I turned 30 the other day, and a fellow teacher at school, a Mexican, gave me two tamales since it was my birthday. They were savory, salty, substantial, succulent and very Mexican. And they got me to thinking about tamales.
So this is what a tamal (pronounced: /tah/ /mahl/) is. It is about a handful of wet corn meal mixture called “masa” (/mah/ /sah/). As best I can tell it’s mashed out into a thick patty and then the filling of the tamal is layed on. They can be filled with beans, cheese, chicken, pork, iguana, vegetables or any combination of these things or other delicacies. Then the masa is folded over the filling and the whole thing is wrapped tightly in a banana leaf. This is one tamal. A bunch of these are “tamales” (/tah/ /mah/ /less/). They can also sometimes before the leaf is wrapped on be covered in salsa or mole. Mole is like a really dark, rich, thick, spicy, sweet, salty, gravy type sauce. So there are mole tamales and verde tamales. The verde tamales are covered inside and out with green salsa. They can be so hot and spicy that your nose runs the second it hits your tongue and your eyeballs melt. Or they can be so mild that you could eat 100 of them.
Eating a tamal is very messy. At least, for me it is. You have to lay it down, unwrap the leaf and consume the wet, whimsical and saucy food item. You can use your fingers or a fork. I use a fork. You leave the tamal laying in the leaf while you eat it. When I eat this treat I have sauce on my fingers, elbows, face, nose and hair. Don’t ask me how. I always set out to be as clean as possible but by the second bite, I am ruined so I just abandon caution and devour. For a Mexican, eating a tamal is not messy. A Mexican person will eat a tamal and you will never know that they have done so from looking at them. They deftly unwrap it, efficiently eat it, and quickly dispatch the remaining banana leaf.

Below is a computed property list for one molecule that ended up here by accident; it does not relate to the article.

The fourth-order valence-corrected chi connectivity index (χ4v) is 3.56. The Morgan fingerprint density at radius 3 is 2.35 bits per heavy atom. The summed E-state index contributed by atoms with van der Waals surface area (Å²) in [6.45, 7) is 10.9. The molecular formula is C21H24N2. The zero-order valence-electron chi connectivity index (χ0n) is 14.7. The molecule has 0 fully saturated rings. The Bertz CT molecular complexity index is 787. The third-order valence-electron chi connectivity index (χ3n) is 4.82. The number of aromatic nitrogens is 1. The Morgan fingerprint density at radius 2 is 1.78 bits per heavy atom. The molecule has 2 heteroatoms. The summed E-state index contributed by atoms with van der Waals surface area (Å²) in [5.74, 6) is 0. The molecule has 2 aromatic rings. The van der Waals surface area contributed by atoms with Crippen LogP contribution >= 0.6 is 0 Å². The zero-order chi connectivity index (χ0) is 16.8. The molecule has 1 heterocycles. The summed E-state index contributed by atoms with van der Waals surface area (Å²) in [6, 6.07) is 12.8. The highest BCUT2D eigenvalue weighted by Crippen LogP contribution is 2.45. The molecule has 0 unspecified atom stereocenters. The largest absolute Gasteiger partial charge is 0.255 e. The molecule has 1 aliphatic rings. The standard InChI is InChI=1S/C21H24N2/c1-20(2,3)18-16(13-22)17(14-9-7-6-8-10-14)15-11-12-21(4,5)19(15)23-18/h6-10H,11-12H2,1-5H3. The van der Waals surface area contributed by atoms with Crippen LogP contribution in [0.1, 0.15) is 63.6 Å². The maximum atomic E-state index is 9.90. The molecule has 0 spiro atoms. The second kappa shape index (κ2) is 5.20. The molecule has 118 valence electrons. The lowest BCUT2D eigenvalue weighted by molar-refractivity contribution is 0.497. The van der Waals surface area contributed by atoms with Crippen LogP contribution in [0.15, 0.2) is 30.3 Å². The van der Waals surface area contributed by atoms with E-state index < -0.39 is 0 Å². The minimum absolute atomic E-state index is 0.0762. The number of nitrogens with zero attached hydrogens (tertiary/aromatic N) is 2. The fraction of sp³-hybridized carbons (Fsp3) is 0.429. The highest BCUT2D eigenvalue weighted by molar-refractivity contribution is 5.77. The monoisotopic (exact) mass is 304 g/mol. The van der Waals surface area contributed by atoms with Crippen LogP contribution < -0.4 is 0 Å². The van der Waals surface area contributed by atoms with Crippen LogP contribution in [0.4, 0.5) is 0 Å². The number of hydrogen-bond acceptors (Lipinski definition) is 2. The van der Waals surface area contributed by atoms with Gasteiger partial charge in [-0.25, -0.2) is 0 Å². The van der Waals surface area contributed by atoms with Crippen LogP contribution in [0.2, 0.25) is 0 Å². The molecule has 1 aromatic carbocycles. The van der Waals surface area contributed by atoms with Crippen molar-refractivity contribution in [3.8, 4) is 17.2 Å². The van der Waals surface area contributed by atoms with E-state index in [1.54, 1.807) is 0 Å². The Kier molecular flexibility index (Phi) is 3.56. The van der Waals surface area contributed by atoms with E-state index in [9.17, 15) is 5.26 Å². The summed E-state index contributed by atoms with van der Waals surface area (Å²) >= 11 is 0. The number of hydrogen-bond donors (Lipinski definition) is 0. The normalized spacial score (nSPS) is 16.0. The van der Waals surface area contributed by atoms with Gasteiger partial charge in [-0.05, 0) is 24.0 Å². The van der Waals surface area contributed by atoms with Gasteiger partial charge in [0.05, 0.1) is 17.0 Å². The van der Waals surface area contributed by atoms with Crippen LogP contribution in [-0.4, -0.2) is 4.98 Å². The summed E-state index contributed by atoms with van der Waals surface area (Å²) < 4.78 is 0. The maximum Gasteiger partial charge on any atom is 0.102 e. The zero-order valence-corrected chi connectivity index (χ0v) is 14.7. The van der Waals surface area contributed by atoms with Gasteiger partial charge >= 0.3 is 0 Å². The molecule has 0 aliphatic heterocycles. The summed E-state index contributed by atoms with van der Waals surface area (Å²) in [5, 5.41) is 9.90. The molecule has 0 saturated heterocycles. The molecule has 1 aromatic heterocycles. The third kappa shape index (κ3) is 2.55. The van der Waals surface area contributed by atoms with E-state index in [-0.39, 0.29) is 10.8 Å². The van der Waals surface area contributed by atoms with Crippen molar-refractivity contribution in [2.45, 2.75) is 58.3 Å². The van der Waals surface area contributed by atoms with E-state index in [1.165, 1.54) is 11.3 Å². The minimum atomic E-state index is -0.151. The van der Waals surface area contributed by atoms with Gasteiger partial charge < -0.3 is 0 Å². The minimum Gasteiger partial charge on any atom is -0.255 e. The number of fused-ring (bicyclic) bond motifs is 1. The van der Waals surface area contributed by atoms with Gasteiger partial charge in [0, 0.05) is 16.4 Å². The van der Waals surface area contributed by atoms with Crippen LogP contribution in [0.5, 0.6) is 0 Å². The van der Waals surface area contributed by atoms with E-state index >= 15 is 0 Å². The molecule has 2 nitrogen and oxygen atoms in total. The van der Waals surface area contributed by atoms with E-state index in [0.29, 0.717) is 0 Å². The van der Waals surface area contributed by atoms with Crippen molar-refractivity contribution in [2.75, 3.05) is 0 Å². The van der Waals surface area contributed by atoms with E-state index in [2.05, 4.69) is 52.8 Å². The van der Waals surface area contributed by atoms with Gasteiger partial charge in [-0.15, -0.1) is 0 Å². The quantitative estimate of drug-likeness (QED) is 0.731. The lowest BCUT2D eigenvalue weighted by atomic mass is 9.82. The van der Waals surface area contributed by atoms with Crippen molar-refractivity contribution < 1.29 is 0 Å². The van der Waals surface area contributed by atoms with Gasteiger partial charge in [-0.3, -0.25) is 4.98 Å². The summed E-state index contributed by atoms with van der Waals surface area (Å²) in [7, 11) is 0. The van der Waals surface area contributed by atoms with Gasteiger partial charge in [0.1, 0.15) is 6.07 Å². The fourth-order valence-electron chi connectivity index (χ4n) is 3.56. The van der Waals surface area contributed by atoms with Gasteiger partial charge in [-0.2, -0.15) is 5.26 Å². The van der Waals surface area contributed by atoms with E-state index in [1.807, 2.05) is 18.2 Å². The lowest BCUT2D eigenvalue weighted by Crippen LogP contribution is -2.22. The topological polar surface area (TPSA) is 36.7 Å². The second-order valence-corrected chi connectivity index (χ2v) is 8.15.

Mexican women make tamales in their houses and sell them in a word-of-mouth unofficial, casual small business venture. They sell them on street corners out of big basins covered in a towel. They are sold at counters in the markets where people sit on stools and eat them. Other señoras carry them in buckets in their hand or in tubs on their head and walk around neighborhoods calling, “¡Tamales! ¡Verde, de mole, de chepil!”.
But tamales are not just common. They are also special. And this, to me, is the most intriguing characteristic of the tamal. It is both normal and extraordinary. Mundane and celebratory. Boring and exciting. Purchased on a corner and ingested instantly while you wait for a bus that is about to take you to Oaxaca city. Ordered in quantities of hundreds two weeks in advance and presented to relatives in a backyard on Christmas Eve. They are prepared and served and gifted in mass when babies are born, at funerals, at Christmas, on birthdays, and at weddings. Hence, I was given tamales on my birthday. And they were very good.
Tamales are a lot like Mexico. On the surface, they are very simple, not special, unremarkable, easy to understand. But these visible qualities are only a curtain behind which the true nature and essence of the thing is hidden. At a glance, it is just this weird thing people eat in a few minutes when they have a break from working. But through your friends you find out that they are revered as something to be hoped for and anxiously awaited once a year. They are just tamales. It is just Mexico, the country that borders the United States to the South. Illegal immigrants. Cartels. Violence. Donkeys. Roosters. Sombreros. Belt buckles. Moustaches. Music with lots of brass. Tacos. But pull back the curtain and behold a Grand Canyon of complexity. People that would rather die themselves than see a child in discomfort. True believers in Jesus with earnestness to their faith distinct from many Americans. Daily practices that are unintelligible to Americans but have a perfectly sound, valid and vital purpose in the lives of Mexicans. Behaviors that have their origins in cultures older than the United States.
I like tamales.
Jason Faircloth currently teaches 2nd grade at the Manantial School in Puerto Escondido. Jason and his wife, Kate, and son, Abraham, have lived in Puerto Escondido for almost 3 years now serving with Global Education Ministries. You will typically find Jason with a coke and bag of Frito’s in hand.